Expert Insight: Metals digestion detection limits: How low can you go?

Watch this on-demand webinar to stay competitive in the environmental testing market by achieving lower detection limits

20 Jul 2021



Nassima Galloway, Antylia Scientific, Michael Bechtold, and David Smith,  Environmental Express

With the rise in industrial products and processes, we have seen a dramatic increase in the amount of electronic waste in our landfills over the past few decades, and as a result, a significant upsurge in hazardous leachates and heavy metals accumulation in our environment, ecosystem, and food chain.

Heavy metals are not naturally biotransformed, so they continue to persist in our surroundings. Several safety and regulatory limits have been established to monitor and manage their presence in soil, water, food, and feed; and testing is used to substantiate environmental safety. Antylia Scientific™ and Environmental Express® have established a range of inventive solutions for clean and safe metals digestion. 

In this on-demand SelectScience® webinar, Nassima Galloway, EMEA sales lead with Antylia Scientific, Michael Bechtold, global product manager at Environmental Express, and David Smith, technical director at Environmental Express, show how you can automate parts of your workflow, save time, and obtain accurate metals detection data by incorporating these tools into your workflow.

Read on for highlights from the live Q&A session or register to watch the webinar at a time that suits you. 

Q: What are some of the other examples of contamination in the laboratory environment that could potentially contaminate my samples?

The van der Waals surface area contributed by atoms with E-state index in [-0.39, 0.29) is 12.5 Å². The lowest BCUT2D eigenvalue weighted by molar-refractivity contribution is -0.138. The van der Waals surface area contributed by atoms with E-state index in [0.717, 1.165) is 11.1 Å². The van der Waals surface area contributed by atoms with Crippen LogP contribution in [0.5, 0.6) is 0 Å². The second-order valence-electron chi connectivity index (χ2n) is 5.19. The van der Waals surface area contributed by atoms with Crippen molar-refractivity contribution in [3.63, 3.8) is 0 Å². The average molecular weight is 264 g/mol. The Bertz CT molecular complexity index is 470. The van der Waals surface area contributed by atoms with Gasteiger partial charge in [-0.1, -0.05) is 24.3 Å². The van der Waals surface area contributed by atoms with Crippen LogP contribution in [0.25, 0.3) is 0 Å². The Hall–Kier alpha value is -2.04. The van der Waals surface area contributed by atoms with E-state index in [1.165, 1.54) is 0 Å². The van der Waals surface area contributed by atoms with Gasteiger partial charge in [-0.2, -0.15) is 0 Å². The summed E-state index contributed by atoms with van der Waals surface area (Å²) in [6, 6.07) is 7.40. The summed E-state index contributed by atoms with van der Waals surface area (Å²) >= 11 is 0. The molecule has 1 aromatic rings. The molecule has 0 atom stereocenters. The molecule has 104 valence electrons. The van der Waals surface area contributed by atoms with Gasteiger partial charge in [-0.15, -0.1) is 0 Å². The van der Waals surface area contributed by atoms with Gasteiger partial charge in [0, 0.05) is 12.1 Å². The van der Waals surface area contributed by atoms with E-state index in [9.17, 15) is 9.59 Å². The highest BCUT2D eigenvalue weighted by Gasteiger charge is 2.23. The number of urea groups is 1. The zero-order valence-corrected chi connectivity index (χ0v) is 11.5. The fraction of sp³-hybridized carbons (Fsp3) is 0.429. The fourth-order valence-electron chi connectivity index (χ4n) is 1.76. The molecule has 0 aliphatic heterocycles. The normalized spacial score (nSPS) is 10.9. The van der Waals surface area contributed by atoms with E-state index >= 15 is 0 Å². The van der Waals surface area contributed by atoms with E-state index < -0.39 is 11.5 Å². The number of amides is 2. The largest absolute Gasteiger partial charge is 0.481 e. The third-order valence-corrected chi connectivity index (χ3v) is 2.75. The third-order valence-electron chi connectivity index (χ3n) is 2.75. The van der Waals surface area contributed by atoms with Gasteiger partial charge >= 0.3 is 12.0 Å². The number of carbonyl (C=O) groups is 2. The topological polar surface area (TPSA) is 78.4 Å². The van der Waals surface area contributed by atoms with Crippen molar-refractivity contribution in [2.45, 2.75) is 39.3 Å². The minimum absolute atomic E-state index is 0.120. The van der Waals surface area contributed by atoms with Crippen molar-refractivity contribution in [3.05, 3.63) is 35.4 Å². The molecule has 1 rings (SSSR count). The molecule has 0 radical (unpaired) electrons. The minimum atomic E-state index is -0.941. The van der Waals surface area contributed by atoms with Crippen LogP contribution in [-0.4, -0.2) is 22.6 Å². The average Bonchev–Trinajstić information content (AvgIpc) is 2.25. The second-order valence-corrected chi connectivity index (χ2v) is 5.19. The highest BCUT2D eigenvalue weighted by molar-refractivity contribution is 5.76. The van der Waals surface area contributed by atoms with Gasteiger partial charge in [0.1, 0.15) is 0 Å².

DS: Anything and everything, to be as broad as possible. There are a lot of different pieces and parts that you might not think about, gloves, dust in the air, the pump tubing that introduces your samples into your analytical equipment, your pipettes, digestion reagents. Everything that is around is a potential source of contamination. Whether it is going to contribute enough to affect your samples is something that you may have to do a little bit of experimenting with.

If you've done everything that’s obvious, then look for some of the non-obvious answers, things that may just be in the room. I’ve had experiences in a lab where a doorstop was causing some airborne contamination that caused problems with getting some low levels of lead in the sample that we were working with. That wasn't something that we’d even consider, but it was happening. You must take a very large view as to what could potentially be around to affect your samples.

Q: How do you avoid carryover or contamination of plasticware from one analysis to another?

DS: The easiest way to avoid carryover contamination is single-use consumables. Being able to utilize single-use ensures that you will never have carryover because you don't have reuse. Obviously, there are some concerns with that.

The best way to adapt your cleaning procedure is to use something that mimics the digestion process that you have. Most of our common digestions use some combination of hydrochloric and/or nitric acid. Utilizing that on your supplies prior to doing your digestions will give you the best chance of removing the things that those digestions are designed to pull out. Basically, just doing a rinse of your supplies prior to use with the acids you would be using in your digestions. 

Q: Do you recommend acid washing the single-use plastic labware prior to use to help minimize metal contamination?

DS: If you are getting our digestion cups or the filters, the Filter Mate, or the Flip Mate, we have done our best to provide what is both economical and practical to get a naturally clean product to you.